By Gerry Mulvaney, European Sales Manager, Landa Digital Printing
In the centre of the city in which I live, Nottingham in the UK, there is a rather elegant Georgian portico incongruously sandwiched between a shop selling newspapers and a clothes shop. There is no clue to what’s behind the door, but there is a small sign above it showing it to be Bromley House, built in 1752.
Nottingham’s elegant Bromley House Library – the portico and a look inside
Step inside the door however and there is a clue – Bromley House Library established as a subscription library in 1816 and still going strong two hundred years later. In this three floored Georgian townhouse, originally built for a prominent local banker, some 40,000 books are stored dating from the sixteenth century right up until the modern day covering a range of eclectic subjects.
The books are housed in a series of reading rooms on each floor used by the members of the library, who for a modest annual membership fee have the run of the place. The rooms are much the same today as they would have been in 1816 with the original architectural features, paintings and floor coverings providing a haven of quiet to sit down with a book in the centre of the hustle and bustle of the city.
It’s not the only beautiful place that books are housed. Shortly after my visit to Bromley House I came across a series of photographs by Cologne based German Photographer Christoph Seelbach, which features a range of some of the most stunning libraries around Europe. Entitled “Bibliotheken”, Seelbach has captured the essence of libraries from Austria, Germany, Scandinavia and Eastern Europe.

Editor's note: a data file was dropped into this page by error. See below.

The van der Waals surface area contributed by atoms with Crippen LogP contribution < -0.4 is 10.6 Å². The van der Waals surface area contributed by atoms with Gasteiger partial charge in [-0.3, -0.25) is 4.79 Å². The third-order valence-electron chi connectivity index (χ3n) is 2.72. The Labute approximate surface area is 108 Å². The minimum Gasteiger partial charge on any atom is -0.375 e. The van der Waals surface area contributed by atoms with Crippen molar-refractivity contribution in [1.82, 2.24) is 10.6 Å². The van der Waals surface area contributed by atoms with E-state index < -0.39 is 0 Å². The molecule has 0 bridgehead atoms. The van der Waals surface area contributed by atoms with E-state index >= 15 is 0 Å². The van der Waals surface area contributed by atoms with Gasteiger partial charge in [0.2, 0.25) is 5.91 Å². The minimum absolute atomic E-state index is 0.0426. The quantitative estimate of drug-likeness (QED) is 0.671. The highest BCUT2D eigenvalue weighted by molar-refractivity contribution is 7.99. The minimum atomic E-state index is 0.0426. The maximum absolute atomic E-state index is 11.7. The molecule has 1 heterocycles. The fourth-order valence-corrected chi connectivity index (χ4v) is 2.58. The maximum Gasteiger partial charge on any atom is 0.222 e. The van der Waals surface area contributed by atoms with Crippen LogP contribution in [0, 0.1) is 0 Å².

My favourites are the Abbey library in Admont in Austria and the Vilnius University library in Lithuania. Both remind me of Bromley house on a much larger scale but the more modern Leipzig University library and the City library in Malmo Sweden are also beautiful repositories for books. There is something about wonderful architecture and design, housing bookcases and books which seems to be a natural combination.
The Abbey Library in Admont, Austria and the City Library in Malmo, Sweden
The Splendour of Libraries Signifies Paper Books are Here to Stay
There can’t be many examples of the output from printing presses that are treated with such reverence and preserved in such beautiful surroundings. I mean most newspapers are consigned to the recycling within twenty four hours and most of the printed media that drops through my post box finds itself keeping the newspapers company. Packaging follows on a slightly longer timescale, after being separated into plastic or board, but books are not something that you throw away, and in the right surroundings can be a joy to behold.
I guess it must be something to do with the role that books play in our education and upbringing that makes us so value them. If you wanted a sign that books are a long way from being replaced by electronic media then a visit to one of these wonderful places illustrated by Seelbach would be well worthwhile. And if you find yourself in Nottingham, make a special point of seeking out Bromley House; you will be as entranced as me by your visit.
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